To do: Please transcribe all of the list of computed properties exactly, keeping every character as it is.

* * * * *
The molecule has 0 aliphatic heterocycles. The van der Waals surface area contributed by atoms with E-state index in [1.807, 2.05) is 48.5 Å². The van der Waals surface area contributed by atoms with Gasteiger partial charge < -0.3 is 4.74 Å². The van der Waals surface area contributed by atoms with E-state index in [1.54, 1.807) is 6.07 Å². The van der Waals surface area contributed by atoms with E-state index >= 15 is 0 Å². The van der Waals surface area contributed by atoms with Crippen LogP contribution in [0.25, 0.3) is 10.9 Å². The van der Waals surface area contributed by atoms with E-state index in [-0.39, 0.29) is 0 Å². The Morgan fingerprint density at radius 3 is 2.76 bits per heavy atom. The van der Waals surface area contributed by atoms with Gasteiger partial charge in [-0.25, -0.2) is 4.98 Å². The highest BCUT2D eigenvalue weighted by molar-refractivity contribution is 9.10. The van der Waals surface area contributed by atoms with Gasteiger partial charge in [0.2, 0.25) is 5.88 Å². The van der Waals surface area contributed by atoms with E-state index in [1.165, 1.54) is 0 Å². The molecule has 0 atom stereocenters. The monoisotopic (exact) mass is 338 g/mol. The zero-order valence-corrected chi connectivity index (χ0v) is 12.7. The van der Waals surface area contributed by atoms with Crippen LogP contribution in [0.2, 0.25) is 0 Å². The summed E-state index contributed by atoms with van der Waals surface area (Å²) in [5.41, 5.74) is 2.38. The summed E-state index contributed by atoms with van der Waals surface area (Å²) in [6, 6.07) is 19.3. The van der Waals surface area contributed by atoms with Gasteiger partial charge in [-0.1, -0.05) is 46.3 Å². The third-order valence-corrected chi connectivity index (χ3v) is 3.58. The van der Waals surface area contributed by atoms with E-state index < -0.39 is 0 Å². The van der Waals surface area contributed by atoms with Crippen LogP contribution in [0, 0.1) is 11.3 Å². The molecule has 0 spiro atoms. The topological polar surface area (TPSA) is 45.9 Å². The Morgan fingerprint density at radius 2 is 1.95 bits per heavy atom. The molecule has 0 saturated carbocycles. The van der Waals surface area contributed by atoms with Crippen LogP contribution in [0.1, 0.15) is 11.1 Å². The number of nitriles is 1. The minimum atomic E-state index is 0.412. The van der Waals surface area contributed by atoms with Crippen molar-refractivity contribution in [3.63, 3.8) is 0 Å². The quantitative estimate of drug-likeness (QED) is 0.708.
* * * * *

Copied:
The molecule has 0 aliphatic heterocycles. The van der Waals surface area contributed by atoms with E-state index in [1.807, 2.05) is 48.5 Å². The van der Waals surface area contributed by atoms with Gasteiger partial charge < -0.3 is 4.74 Å². The van der Waals surface area contributed by atoms with E-state index in [1.54, 1.807) is 6.07 Å². The van der Waals surface area contributed by atoms with E-state index >= 15 is 0 Å². The van der Waals surface area contributed by atoms with Crippen LogP contribution in [0.25, 0.3) is 10.9 Å². The van der Waals surface area contributed by atoms with E-state index in [-0.39, 0.29) is 0 Å². The Morgan fingerprint density at radius 3 is 2.76 bits per heavy atom. The van der Waals surface area contributed by atoms with Gasteiger partial charge in [-0.25, -0.2) is 4.98 Å². The highest BCUT2D eigenvalue weighted by molar-refractivity contribution is 9.10. The van der Waals surface area contributed by atoms with Gasteiger partial charge in [0.2, 0.25) is 5.88 Å². The van der Waals surface area contributed by atoms with E-state index in [1.165, 1.54) is 0 Å². The molecule has 0 atom stereocenters. The monoisotopic (exact) mass is 338 g/mol. The zero-order valence-corrected chi connectivity index (χ0v) is 12.7. The van der Waals surface area contributed by atoms with Crippen LogP contribution in [0.2, 0.25) is 0 Å². The summed E-state index contributed by atoms with van der Waals surface area (Å²) in [5.41, 5.74) is 2.38. The summed E-state index contributed by atoms with van der Waals surface area (Å²) in [6, 6.07) is 19.3. The van der Waals surface area contributed by atoms with Gasteiger partial charge in [-0.1, -0.05) is 46.3 Å². The third-order valence-corrected chi connectivity index (χ3v) is 3.58. The van der Waals surface area contributed by atoms with E-state index < -0.39 is 0 Å². The van der Waals surface area contributed by atoms with Crippen LogP contribution in [0, 0.1) is 11.3 Å². The molecule has 0 spiro atoms. The topological polar surface area (TPSA) is 45.9 Å². The Morgan fingerprint density at radius 2 is 1.95 bits per heavy atom. The molecule has 0 saturated carbocycles. The van der Waals surface area contributed by atoms with Crippen LogP contribution in [0.1, 0.15) is 11.1 Å². The number of nitriles is 1. The minimum atomic E-state index is 0.412. The van der Waals surface area contributed by atoms with Crippen molar-refractivity contribution in [3.63, 3.8) is 0 Å². The quantitative estimate of drug-likeness (QED) is 0.708.